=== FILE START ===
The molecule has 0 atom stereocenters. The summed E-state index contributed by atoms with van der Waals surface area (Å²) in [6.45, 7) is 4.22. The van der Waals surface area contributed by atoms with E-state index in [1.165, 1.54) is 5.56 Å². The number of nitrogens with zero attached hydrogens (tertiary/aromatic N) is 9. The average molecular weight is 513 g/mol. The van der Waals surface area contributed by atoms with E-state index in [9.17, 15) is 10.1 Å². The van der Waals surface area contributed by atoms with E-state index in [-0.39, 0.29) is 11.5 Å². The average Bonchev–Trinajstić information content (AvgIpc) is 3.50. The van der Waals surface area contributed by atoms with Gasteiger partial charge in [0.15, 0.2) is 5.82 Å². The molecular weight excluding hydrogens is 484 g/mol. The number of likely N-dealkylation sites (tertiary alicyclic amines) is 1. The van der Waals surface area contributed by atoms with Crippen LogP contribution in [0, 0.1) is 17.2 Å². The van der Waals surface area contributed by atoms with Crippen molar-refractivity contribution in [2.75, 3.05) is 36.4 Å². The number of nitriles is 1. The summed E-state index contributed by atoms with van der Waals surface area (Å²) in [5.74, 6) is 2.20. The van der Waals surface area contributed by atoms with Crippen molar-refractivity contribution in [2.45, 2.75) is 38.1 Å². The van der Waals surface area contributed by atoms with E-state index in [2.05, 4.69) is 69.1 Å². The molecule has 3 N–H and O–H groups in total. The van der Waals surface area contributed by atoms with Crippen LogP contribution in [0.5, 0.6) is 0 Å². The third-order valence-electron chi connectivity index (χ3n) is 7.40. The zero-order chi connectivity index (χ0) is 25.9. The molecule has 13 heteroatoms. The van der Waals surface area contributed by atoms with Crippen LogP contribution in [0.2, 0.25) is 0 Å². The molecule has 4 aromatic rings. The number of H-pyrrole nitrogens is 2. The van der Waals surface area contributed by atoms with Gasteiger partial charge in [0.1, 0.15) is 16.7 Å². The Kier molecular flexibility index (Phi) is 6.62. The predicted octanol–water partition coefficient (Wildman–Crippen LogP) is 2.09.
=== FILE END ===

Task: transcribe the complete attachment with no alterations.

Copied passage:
The molecule has 0 atom stereocenters. The summed E-state index contributed by atoms with van der Waals surface area (Å²) in [6.45, 7) is 4.22. The van der Waals surface area contributed by atoms with E-state index in [1.165, 1.54) is 5.56 Å². The number of nitrogens with zero attached hydrogens (tertiary/aromatic N) is 9. The average molecular weight is 513 g/mol. The van der Waals surface area contributed by atoms with E-state index in [9.17, 15) is 10.1 Å². The van der Waals surface area contributed by atoms with E-state index in [-0.39, 0.29) is 11.5 Å². The average Bonchev–Trinajstić information content (AvgIpc) is 3.50. The van der Waals surface area contributed by atoms with Gasteiger partial charge in [0.15, 0.2) is 5.82 Å². The molecular weight excluding hydrogens is 484 g/mol. The number of likely N-dealkylation sites (tertiary alicyclic amines) is 1. The van der Waals surface area contributed by atoms with Crippen LogP contribution in [0, 0.1) is 17.2 Å². The van der Waals surface area contributed by atoms with Crippen molar-refractivity contribution in [2.75, 3.05) is 36.4 Å². The number of nitriles is 1. The summed E-state index contributed by atoms with van der Waals surface area (Å²) in [5.74, 6) is 2.20. The van der Waals surface area contributed by atoms with Crippen molar-refractivity contribution in [2.45, 2.75) is 38.1 Å². The van der Waals surface area contributed by atoms with E-state index in [2.05, 4.69) is 69.1 Å². The molecule has 3 N–H and O–H groups in total. The van der Waals surface area contributed by atoms with Crippen LogP contribution in [0.5, 0.6) is 0 Å². The third-order valence-electron chi connectivity index (χ3n) is 7.40. The zero-order chi connectivity index (χ0) is 25.9. The molecule has 13 heteroatoms. The van der Waals surface area contributed by atoms with Crippen LogP contribution in [0.2, 0.25) is 0 Å². The molecule has 4 aromatic rings. The number of H-pyrrole nitrogens is 2. The van der Waals surface area contributed by atoms with Gasteiger partial charge in [0.1, 0.15) is 16.7 Å². The Kier molecular flexibility index (Phi) is 6.62. The predicted octanol–water partition coefficient (Wildman–Crippen LogP) is 2.09.